A strange “magnetic anomaly” was discovered in a legendary lake in New Zealand!  What is happening in this lake?

A strange “magnetic anomaly” was discovered in a legendary lake in New Zealand! What is happening in this lake?

The legendary Lake Rotorua in New Zealand. Credit: Gobitsi/Flickr.
Thiago Robles Thiago Robles Brazil meteorite 5 minutes

New Zealand is rich in natural beauty. Examples include Lake Rotorua, Which borders the town of the same name and is the second largest island in the country's North Island, with an area of ​​79.8 square kilometers. It is set in a Maori legend that tells the story of forbidden love. But in addition to legends, it is also famous for its dazzling colors.

Lake Rotorua is known for its turbid blue-green water due to the presence of sulphur, making it a place of scientific interest.

For the first time, researchers from the GNS Institute of Science have drawn a detailed map of the depths of this lake I discovered a “magnetic anomaly” Which helps to understand the functioning of volcanic lakes in the region.

Discovery in Lake Rotorua

Researchers have mapped about 68% of the lake, which is located in an ancient crater of an inactive volcano. The main goal was to use a multibeam echosounder (a type of sonar) to detect the depth and shape or bathymetry of the lake floor.

It is believed that Lake Rotorua was formed after a volcanic eruption that destroyed the Earth about 220,000 years ago. The volcano responsible for the eruption is dormant beneath the lake.

Mapping results Signs of hydrothermal activity have been detected beneath the lake. Including a series of small calderas that have created craters at the bottom of the lake, In addition to the strange “magnetic anomaly”.

According to researchers, These small craters are likely the result of hydrothermal eruptions: They are created by the release of hot gas and water and still emit almost imperceptible heat flows. This has been observed along the coast of Sulfur Point (a geothermal wetland south of Lake Rotorua characterized by the presence of sulfur), where warm water rises into the lake and cold water rushes down.

READ  2023 World Cup (F): The Zambian delegation will be staying in New Zealand

Despite this intense activity. Temperatures near the bottom of the lake are around 14 degrees Celsius. This is because there is a large amount of cold water that works to neutralize the heat coming from below.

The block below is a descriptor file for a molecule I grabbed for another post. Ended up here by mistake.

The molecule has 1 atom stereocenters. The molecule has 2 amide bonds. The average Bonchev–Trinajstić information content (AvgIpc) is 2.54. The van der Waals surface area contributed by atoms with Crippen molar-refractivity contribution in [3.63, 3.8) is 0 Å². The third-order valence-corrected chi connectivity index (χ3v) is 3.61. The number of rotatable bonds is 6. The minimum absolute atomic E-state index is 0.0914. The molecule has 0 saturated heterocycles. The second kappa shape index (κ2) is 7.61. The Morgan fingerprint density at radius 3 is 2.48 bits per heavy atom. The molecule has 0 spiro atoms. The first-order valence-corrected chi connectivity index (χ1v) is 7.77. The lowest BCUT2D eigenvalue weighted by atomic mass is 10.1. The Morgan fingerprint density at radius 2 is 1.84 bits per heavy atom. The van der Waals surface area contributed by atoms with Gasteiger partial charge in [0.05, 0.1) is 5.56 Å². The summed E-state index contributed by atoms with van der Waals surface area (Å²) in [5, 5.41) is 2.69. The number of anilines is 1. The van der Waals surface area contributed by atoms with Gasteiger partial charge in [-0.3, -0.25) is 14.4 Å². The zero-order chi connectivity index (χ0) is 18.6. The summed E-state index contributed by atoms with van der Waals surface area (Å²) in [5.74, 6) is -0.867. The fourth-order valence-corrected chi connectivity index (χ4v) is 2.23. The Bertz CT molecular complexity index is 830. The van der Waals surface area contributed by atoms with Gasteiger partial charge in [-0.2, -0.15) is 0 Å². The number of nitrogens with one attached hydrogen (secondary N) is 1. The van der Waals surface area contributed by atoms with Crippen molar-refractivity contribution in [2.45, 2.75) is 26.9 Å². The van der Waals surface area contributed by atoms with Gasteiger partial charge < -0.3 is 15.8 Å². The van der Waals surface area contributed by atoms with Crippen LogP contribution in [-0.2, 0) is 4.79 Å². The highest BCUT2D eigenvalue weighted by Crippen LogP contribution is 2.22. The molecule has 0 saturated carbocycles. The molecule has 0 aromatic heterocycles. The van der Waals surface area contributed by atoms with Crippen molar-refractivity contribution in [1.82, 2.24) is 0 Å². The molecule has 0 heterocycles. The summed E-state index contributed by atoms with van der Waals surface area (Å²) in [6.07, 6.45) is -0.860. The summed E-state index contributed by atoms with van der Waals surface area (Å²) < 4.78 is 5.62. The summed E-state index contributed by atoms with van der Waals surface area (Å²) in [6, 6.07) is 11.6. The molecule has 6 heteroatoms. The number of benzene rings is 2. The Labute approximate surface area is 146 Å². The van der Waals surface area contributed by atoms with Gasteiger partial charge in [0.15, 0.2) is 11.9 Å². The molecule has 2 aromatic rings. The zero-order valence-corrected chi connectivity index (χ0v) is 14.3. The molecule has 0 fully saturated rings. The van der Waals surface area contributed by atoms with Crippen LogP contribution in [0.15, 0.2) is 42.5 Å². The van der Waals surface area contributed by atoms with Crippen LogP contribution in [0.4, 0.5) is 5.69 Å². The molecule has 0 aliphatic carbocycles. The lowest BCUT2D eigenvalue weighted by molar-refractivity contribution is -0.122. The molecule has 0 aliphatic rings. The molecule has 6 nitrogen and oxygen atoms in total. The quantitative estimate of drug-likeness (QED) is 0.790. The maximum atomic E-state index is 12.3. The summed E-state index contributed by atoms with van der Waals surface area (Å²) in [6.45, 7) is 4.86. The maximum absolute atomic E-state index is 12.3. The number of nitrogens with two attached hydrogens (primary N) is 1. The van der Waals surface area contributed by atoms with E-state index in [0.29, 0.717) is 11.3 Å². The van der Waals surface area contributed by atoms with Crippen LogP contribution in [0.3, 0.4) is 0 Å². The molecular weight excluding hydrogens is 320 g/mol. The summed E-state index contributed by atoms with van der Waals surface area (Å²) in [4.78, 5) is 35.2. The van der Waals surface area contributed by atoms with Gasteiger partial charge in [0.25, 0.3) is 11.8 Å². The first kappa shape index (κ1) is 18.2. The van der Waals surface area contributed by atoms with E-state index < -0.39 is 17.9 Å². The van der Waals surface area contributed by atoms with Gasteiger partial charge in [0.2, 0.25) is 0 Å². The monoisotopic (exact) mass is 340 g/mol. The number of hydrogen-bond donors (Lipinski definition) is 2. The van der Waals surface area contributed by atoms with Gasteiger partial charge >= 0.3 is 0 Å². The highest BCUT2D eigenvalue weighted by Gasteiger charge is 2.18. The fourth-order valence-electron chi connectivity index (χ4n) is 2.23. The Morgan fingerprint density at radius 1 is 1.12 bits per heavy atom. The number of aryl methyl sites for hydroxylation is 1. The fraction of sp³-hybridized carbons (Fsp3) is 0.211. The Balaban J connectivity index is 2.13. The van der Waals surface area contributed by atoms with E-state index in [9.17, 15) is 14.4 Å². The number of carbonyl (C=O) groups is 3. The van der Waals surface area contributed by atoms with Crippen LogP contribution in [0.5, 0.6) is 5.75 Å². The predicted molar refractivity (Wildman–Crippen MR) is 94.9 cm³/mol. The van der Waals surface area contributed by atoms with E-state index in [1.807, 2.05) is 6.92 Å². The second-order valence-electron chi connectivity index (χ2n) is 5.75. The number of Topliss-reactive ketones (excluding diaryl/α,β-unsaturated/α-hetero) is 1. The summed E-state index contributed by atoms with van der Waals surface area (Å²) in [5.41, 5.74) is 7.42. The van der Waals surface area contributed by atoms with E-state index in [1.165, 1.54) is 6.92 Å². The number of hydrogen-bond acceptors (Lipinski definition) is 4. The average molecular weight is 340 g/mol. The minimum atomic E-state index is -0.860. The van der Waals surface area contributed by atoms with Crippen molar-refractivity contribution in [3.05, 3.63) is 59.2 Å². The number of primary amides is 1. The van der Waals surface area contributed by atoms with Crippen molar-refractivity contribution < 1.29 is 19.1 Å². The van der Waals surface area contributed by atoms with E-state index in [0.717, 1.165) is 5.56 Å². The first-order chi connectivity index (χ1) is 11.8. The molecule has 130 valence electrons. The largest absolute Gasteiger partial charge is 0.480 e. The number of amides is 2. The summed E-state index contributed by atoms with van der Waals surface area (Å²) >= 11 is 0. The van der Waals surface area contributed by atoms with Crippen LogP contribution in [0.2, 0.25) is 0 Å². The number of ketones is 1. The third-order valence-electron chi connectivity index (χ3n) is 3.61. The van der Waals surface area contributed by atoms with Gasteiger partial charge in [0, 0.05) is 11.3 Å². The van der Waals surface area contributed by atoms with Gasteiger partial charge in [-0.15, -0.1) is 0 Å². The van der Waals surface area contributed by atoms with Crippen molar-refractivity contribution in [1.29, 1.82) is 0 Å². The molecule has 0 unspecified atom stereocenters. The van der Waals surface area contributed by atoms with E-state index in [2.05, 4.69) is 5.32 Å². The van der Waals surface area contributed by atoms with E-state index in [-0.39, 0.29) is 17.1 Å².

The “magnetic anomaly” of the lake

This “magnetic anomaly” sparked the interest of researchers, as it indicated the presence of pyrite instead of the expected magnetite in the lake's volcanic rocks.

It turns out that volcanic rocks usually contain magnetite, which is highly magnetic. They believe the lake's hot water (hydrothermal fluids) turned the magnetite into another mineral, pyrite, which has almost no magnetic signal. (This can be seen in the blue tones in the bottom image, which cover craters caused by hydrothermal explosions associated with low or no magnetic intensity.) This hydrothermal process would greatly reduce the magnetic signal and explain the anomaly.

Lake Rotorua
The high heat flow off the coast of Sulfur Point is shown in the conductive heat flow map (left) and the magnetic density map (right) shows how hot water has demagnetized rocks in the area (negative magnetic anomaly). Together, these maps provide compelling evidence that the Sulfur Point coast is an active hydrothermal system. Source: GNS Science.

“Normally with igneous rocks, when you pass a magnetometer over them, you get very positive anomalies, but in this case, “We get negative anomalies, perhaps because of the very low magnetic susceptibility.” said Cornel de Ronde, a geologist at the GNS Institute.

For researchers, This shows that an old volcano, even if inactive, is still affecting Lake Rotorua. For Runde, this research is “an excellent example of a comprehensive approach to understanding our geothermal-hosted volcanic lakes,” Allowing us to better model the complex functioning of Rotorua's geothermal system.

READ  The Adelie Road ends in Antarctica in New Zealand

Article reference:

New maps reveal the hidden depths of Lake Rotorua. GNS Science2024.

Leave a Reply

Your email address will not be published. Required fields are marked *